Coast Guard Buying Up to 16,000 Personal Locator Beacons

gCaptain has reported that the Coast Guard will recommend that all lifejackets on ocean-going vessels be equipped with Personal Locator Beacons.

“In the United States Coast Guard’s upcoming El Faro investigation report, Captain Jason Neubauer USCG, Chairman of the Marine Board of Investigation, will recommend that all Personal Flotation Devices on oceangoing commercial vessels be outfitted with a Personal Locator Beacon.”

“The investigation report does not call for a second EPIRB equipped with GPS, as some marine safety experts have called for, but takes the additional step of recommending that PLB’s be attached to all lifejackets aboard oceangoing commercial vessels.”

Apparently the Coast Guard is taking the lesson to heart. Intelligent-Aerospace reports the Coast Guard has let a $3 million indefinite-delivery/indefinite-quantity contract with options for up to 16,000 McMurdo Fast Find 220 Personal Locator beacons.

According to the manufacturer,

The McMurdo FastFind 220 is small and light enough for you to carry on your person at all times. Using advanced technology, the FastFind 220 transmits a unique ID and your current GPS co-ordinates via the Cospas-Sarsat global search and rescue satellite network, alerting the rescue services within minutes. Once within the area, the search and rescue services can quickly home in on your location using the unit’s 121.5Mhz homing beacon and flashing LED SOS light.

These PLBs are available from a variety of sources including on-line for $190-$300. 16,000 PLBs for $3M would average $187.50 each.

Considering what we do, this looks like a good investment. Presumably every aircraft, boat, and cutter crewman will have one of these on their lifejacket or perhaps their work uniform.

 

Man Overboard Alarm

Photo: ALERT2 Man-Overboard Alarm System from Emerald Marine Products 

Loosing a man overboard is one of those nightmares you never want happening on your watch. I was CG liaison officer at Fleet Training Group San Diego when a 210 that had recently lost two men over board came through for REFTRA. Four crewmen, being good sailors, took it upon themselves to go on deck during a storm to secure some loose equipment. All four were washed overboard. The sea then deposited two of them back on board. The other two were never found, so it does happen.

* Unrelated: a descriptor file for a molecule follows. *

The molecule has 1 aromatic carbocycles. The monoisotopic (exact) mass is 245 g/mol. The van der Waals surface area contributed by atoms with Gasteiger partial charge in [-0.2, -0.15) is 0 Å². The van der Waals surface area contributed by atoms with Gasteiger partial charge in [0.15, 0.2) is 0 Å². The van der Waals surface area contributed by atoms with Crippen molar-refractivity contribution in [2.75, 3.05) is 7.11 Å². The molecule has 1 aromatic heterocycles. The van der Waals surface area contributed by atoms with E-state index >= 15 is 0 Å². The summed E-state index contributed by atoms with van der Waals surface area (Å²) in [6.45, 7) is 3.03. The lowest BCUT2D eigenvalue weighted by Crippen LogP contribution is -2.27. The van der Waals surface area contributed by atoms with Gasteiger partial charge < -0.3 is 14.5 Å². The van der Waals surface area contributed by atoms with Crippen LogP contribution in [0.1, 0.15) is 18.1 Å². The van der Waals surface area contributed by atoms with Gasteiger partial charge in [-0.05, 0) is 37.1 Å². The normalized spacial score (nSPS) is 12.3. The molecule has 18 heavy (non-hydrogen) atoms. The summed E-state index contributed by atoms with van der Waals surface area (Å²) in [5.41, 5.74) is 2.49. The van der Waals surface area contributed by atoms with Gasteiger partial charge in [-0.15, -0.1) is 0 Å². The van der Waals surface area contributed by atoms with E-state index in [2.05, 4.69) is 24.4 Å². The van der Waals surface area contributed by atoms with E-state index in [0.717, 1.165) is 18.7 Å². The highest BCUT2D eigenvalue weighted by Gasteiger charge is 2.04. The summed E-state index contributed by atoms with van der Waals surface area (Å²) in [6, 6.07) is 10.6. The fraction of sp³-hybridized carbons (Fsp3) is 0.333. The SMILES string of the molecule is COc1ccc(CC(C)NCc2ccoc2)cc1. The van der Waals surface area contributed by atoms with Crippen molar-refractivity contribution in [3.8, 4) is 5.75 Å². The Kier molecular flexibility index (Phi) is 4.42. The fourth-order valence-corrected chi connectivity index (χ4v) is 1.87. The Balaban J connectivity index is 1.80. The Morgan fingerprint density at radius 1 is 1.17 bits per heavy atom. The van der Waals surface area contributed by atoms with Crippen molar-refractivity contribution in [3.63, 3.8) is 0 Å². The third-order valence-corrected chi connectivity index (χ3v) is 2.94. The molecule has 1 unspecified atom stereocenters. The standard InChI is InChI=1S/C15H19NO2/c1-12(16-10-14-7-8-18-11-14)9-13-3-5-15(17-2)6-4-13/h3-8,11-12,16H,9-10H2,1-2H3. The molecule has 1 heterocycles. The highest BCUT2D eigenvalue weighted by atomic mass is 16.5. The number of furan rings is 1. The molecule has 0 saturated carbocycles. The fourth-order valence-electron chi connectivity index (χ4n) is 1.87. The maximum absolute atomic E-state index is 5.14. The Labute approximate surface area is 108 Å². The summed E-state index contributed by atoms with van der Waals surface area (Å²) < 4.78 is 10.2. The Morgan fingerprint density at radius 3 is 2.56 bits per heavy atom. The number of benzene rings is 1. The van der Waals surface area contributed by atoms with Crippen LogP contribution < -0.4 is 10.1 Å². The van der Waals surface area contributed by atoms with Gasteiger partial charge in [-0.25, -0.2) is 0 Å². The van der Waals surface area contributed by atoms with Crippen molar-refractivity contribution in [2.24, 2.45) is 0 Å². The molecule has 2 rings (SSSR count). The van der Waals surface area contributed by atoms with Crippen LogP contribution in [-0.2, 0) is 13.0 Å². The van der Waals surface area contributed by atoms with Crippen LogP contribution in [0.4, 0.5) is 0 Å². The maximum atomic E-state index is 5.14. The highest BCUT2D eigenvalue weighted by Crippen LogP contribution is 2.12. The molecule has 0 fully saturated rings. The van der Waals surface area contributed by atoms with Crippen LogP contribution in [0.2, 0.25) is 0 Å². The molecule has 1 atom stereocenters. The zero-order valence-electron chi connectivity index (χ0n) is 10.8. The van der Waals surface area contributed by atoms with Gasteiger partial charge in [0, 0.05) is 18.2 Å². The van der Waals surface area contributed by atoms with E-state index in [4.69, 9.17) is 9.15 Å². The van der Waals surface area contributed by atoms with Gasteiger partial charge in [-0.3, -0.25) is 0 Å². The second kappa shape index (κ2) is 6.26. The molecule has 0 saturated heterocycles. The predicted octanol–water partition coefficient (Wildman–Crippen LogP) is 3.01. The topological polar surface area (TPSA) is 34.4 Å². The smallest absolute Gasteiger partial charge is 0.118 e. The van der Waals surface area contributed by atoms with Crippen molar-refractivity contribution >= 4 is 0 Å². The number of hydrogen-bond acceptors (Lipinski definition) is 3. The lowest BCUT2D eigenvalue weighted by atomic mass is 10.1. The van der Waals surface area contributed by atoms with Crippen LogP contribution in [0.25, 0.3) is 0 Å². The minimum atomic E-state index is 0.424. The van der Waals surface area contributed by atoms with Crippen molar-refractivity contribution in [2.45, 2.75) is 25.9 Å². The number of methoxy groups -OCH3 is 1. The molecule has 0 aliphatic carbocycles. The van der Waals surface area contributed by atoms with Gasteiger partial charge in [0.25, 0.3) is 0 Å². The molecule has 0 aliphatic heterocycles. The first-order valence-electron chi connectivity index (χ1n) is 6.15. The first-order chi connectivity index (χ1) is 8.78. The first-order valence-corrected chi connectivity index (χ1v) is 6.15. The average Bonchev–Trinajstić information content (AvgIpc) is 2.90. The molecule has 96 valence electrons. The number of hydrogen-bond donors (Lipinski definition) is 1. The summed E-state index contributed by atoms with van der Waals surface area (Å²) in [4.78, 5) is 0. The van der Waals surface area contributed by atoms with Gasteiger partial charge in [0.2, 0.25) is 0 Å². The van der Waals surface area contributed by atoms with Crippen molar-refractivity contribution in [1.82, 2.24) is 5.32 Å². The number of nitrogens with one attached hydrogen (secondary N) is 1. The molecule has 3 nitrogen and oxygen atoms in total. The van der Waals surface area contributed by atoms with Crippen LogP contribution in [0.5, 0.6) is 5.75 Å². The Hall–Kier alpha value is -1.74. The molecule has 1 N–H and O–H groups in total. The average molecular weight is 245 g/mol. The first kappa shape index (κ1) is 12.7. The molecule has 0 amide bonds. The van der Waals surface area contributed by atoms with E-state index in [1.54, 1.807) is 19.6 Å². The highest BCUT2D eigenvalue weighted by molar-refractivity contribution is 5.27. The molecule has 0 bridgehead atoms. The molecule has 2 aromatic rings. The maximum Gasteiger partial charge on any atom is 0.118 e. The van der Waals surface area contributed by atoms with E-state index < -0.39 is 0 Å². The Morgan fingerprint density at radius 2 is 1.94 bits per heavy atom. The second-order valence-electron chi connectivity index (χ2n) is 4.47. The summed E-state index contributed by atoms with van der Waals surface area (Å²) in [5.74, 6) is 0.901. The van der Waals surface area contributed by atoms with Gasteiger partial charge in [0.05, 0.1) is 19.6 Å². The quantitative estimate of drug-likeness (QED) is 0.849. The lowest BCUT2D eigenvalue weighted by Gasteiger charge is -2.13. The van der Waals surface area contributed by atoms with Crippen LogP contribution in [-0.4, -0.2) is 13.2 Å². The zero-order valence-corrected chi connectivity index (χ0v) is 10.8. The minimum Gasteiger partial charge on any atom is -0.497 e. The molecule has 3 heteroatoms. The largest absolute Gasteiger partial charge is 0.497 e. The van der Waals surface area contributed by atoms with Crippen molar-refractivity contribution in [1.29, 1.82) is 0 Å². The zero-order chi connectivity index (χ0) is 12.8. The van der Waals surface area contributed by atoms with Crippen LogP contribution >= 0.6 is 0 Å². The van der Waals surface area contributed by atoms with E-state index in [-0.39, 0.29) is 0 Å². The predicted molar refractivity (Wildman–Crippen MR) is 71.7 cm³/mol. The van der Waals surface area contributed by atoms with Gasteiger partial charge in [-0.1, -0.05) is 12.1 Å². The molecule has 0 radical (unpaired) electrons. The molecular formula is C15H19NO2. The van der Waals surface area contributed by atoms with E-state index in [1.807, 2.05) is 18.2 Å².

MarineLink has a story about a device that alarms the watch when its wearer goes in the water.

“Upon receiving an MOB activation signal, the AR100 Receiver sets off a loud, 95 dB alarm and bright red alert light on the display. It can be wired to shut down engines—essential for solo mariners and fishermen. Connected to a compatible GPS chartplotter, it automatically sets an overboard waypoint. External speakers and strobes can be utilized with the AR100. It can also be configured to alert via a remote cellular dial-up, radio transmission burst or Internet-connected device. The AR100 Receiver runs on 12V, or on 110V using the optional power supply. It comes with a flexible whip antenna, coaxial cable and full mounting hardware.


“The optional ALERT2 Portable Directional Finder aids crew in locating the MOB when visual contact is lost due to darkness or sea conditions. Unlike AIS, which is typically installed in the wheelhouse, the directional finder can be used on deck. Rescuers sweep the horizon to quickly home-in on the transmitter’s signal for a fast recovery.

“Emerald Marine Products’ ALERT2 AT101 Transmitter lists for $269, the AT200 IS model for $369, the AR100 Receiver for $749 and the Portable Directional Finder for $899. Discounted pricing is available for packages.”

Note, I don’t really know if this a good company or its products are the best of the type, so I’m not endorsing the particular product, but simply pointing out that such things exist. Maybe the Coast Guard is already using them. I know I would feel better, if I knew my BMOW was wearing a device with the capability claimed for these.